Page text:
Saturday, March 6, 2010

Finding Alice; the Finished and Unfinished Tales

By now you may have felt the temptation to watch the latest version of "Alice In Wonderland" in its full 3D splendor, or you may have already watched it.

The "Alice" tales have been around ever since the 19th century. They were very exquisite and they still are, no to mention incredibly insane.

But let's face it; whether we like it or not you can't help the fact that both Wonderland and the Looking-Glass world are so full of oniric references despite the social and political criticism that are obviously known.

Alice takes a journey not to a fantastic world but to a dreamworld which sketches and distorts the darkest corners of her mind. Not that a seven-year old would be declared mentally ill because of the nature of these visions but almost everyone has had a bizarre experience when they go to sleep. It is here where we feel somewhat powerless if we don't know our inner selves too good and surrender to whatever comes our way.

While some movie directors have attempted to adapt "Alice" as it is, modeling their characters after the John Tenniel illustrations others have reinvented the concept and taken it to different levels using the same premise.

I'll not list all the adaptations out there but yes those that I consider commenting for its contribution to the Alice myth. So here we go down the rabbit hole...

- American Mc Gee's Alice (Videogame, Electronic Arts, 2000)

We get it. Alice is insane and now you can experience her madness and save her from herself. While they make us a huge favor to the author using the name Alice Liddell the rest of the plot involves her journey into recovery while being strapped to a bed. You won't want to attend this Mad Tea Party...

- Walt Disney's Alice In Wonderland (1951)(Film)

The heavy use of poetry and nursery rhymes could have been inspired Walt Disney to make a musical, colorful trip to Wonderland. Like Mr. Carroll, Mr. Disney was quite fond of Alice keeping in mind that the "Alice Comedies" were part of his earlier works, but it was until 1951 that this movie showed up after being revised again and again, including just Wonderland (apparently the Looking Glass world didn't seem appealing enough for Hollywood), the Queen of Hearts is all the queens put into one and a Cheshire Cat who sings the Jabberwocky song, (keeping in mind the purple kitty was never visited the Looking-Glass world to begin with)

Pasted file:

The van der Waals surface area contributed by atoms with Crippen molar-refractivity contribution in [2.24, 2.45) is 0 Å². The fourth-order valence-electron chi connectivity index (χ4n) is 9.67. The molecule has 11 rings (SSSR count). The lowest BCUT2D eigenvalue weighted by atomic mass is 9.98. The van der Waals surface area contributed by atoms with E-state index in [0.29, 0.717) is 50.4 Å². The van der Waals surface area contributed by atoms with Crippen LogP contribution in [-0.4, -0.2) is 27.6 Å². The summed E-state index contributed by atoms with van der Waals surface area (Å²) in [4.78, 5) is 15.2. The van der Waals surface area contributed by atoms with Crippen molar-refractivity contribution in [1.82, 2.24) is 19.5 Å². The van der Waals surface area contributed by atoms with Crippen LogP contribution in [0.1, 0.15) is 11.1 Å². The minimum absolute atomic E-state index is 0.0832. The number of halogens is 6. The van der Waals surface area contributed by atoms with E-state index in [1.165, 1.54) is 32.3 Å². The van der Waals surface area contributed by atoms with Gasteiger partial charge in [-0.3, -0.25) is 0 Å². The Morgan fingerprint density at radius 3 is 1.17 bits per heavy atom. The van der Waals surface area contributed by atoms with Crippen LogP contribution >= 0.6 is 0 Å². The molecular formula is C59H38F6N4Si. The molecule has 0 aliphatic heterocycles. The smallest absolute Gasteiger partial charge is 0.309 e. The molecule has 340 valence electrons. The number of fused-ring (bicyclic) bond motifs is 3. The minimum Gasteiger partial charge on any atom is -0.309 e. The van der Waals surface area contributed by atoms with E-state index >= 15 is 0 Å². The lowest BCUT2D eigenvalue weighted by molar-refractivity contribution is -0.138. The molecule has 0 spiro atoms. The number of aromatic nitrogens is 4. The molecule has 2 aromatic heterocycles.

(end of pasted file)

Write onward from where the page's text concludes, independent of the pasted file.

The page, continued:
Other than that it's a catchy adaptation, despite the bad reviews it got when it was first released mentioning the Alice stories were "americanized". Surrealism was still pretty hype back then and it is reflected in most of the scenes. Later on this would forever associate Alice with the psychedelic experiences, including the song "White Rabbit" by Jefferson Airplane.

- "Alice In Wonderland" (1903) (Film).

Wow, this little girl got pretty far for a low-budget silent film. The scene where Alice goes through the door is well reproduced. This version could have also been a reference for the 1951 "Alice". However this version remains more faithful because the underrated character of the Duchess appears, as well as Frog.

- "Alice In Wonderland" (1949)(Film)

I want to see this film so badly for one reason; Disney prevented this movie from being released in the U.S. and got away with it.

The French-based film mostly used stop-motion animation for its Wonderland characters and live action. Despite the huge efforts to bring this version into the spotlight it hardly had any success. Ironically at the same time it was released Disney's version flopped.

- "Alice in Wonderland" (or What’s a Nice Kid Like You Doing in a Place Like This?) (1966)(Film)

Well, this was a fresh new twist to bring Alice into the 60's era and this one-hour animated special did some very clever crossovers of Hanna-Barbera characters, as well as revamping old ones like the Mad Hatter (it was a girl!)

The movie was released with a catchy soundtrack featuring Sammy Davis Jr. and Scatman Crothers (a.k.a the cook from "The Shining")

- "Fushigi no Kuni no Alice" (1983-1984)(anime series)

For the first time Alice became an and an anime (Japanese animation). The girl portrayed as Alice retired her blonde hair and blue dress. Ironically, the storyline remains faithful to the original books, also rescuing interesting characters like the Jabberwocky unlike the Disney movie where he is reduced to a local legend. Though it's not full of that twisted aura we crave about Alice it's very suitable for kids, not to mention cute.

- "Alice In Wonderland" (1985)

Yikes! where do I begin? First of all Alice feels horribly alone in this musicalized version even around the presence of her older sister. The rest of the plot is familar (white rabbit, rabbit hole, eat me, drink me and all that good stuff...)